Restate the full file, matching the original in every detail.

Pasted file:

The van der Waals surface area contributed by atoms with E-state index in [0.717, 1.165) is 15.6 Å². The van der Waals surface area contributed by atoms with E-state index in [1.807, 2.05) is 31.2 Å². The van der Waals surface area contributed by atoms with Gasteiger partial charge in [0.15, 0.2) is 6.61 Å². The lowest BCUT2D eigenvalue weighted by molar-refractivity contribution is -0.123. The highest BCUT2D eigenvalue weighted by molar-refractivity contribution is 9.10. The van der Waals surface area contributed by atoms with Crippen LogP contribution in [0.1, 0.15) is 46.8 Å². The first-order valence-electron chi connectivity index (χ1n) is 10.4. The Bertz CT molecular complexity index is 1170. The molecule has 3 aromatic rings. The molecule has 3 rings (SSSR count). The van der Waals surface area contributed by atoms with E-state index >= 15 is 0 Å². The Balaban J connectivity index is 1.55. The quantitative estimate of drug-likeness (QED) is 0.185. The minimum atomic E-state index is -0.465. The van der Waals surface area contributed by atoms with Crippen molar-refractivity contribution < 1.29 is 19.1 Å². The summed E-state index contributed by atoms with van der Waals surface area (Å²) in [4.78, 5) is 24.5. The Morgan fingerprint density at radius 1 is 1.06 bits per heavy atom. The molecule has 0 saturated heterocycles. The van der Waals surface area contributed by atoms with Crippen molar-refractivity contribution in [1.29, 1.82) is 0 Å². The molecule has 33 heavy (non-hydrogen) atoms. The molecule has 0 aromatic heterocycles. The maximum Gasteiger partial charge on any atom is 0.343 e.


The van der Waals surface area contributed by atoms with E-state index in [0.717, 1.165) is 15.6 Å². The van der Waals surface area contributed by atoms with E-state index in [1.807, 2.05) is 31.2 Å². The van der Waals surface area contributed by atoms with Gasteiger partial charge in [0.15, 0.2) is 6.61 Å². The lowest BCUT2D eigenvalue weighted by molar-refractivity contribution is -0.123. The highest BCUT2D eigenvalue weighted by molar-refractivity contribution is 9.10. The van der Waals surface area contributed by atoms with Crippen LogP contribution in [0.1, 0.15) is 46.8 Å². The first-order valence-electron chi connectivity index (χ1n) is 10.4. The Bertz CT molecular complexity index is 1170. The molecule has 3 aromatic rings. The molecule has 3 rings (SSSR count). The van der Waals surface area contributed by atoms with E-state index >= 15 is 0 Å². The Balaban J connectivity index is 1.55. The quantitative estimate of drug-likeness (QED) is 0.185. The minimum atomic E-state index is -0.465. The van der Waals surface area contributed by atoms with Crippen molar-refractivity contribution < 1.29 is 19.1 Å². The summed E-state index contributed by atoms with van der Waals surface area (Å²) in [4.78, 5) is 24.5. The Morgan fingerprint density at radius 1 is 1.06 bits per heavy atom. The molecule has 0 saturated heterocycles. The van der Waals surface area contributed by atoms with Crippen molar-refractivity contribution in [1.29, 1.82) is 0 Å². The molecule has 33 heavy (non-hydrogen) atoms. The molecule has 0 aromatic heterocycles. The maximum Gasteiger partial charge on any atom is 0.343 e.